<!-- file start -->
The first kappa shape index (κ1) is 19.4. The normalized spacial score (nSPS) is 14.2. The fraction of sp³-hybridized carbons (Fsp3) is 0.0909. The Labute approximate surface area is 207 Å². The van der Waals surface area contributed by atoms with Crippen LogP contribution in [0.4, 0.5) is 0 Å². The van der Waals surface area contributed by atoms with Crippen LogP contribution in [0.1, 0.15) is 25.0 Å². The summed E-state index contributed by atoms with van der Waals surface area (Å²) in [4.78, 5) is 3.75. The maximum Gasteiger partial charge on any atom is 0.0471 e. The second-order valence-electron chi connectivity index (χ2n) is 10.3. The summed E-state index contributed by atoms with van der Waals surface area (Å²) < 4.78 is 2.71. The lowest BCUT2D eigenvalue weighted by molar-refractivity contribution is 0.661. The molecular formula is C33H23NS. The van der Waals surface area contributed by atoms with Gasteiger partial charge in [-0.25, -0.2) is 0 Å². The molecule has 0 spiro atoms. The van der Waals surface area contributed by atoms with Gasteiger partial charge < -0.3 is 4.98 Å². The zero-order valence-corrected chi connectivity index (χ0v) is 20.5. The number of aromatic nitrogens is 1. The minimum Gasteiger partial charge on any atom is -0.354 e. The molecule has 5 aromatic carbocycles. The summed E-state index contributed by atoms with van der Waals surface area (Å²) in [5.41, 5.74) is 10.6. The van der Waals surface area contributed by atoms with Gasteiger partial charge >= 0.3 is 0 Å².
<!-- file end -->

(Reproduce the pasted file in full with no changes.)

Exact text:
The first kappa shape index (κ1) is 19.4. The normalized spacial score (nSPS) is 14.2. The fraction of sp³-hybridized carbons (Fsp3) is 0.0909. The Labute approximate surface area is 207 Å². The van der Waals surface area contributed by atoms with Crippen LogP contribution in [0.4, 0.5) is 0 Å². The van der Waals surface area contributed by atoms with Crippen LogP contribution in [0.1, 0.15) is 25.0 Å². The summed E-state index contributed by atoms with van der Waals surface area (Å²) in [4.78, 5) is 3.75. The maximum Gasteiger partial charge on any atom is 0.0471 e. The second-order valence-electron chi connectivity index (χ2n) is 10.3. The summed E-state index contributed by atoms with van der Waals surface area (Å²) < 4.78 is 2.71. The lowest BCUT2D eigenvalue weighted by molar-refractivity contribution is 0.661. The molecular formula is C33H23NS. The van der Waals surface area contributed by atoms with Gasteiger partial charge in [-0.25, -0.2) is 0 Å². The molecule has 0 spiro atoms. The van der Waals surface area contributed by atoms with Gasteiger partial charge < -0.3 is 4.98 Å². The zero-order valence-corrected chi connectivity index (χ0v) is 20.5. The number of aromatic nitrogens is 1. The minimum Gasteiger partial charge on any atom is -0.354 e. The molecule has 5 aromatic carbocycles. The summed E-state index contributed by atoms with van der Waals surface area (Å²) in [5.41, 5.74) is 10.6. The van der Waals surface area contributed by atoms with Gasteiger partial charge >= 0.3 is 0 Å².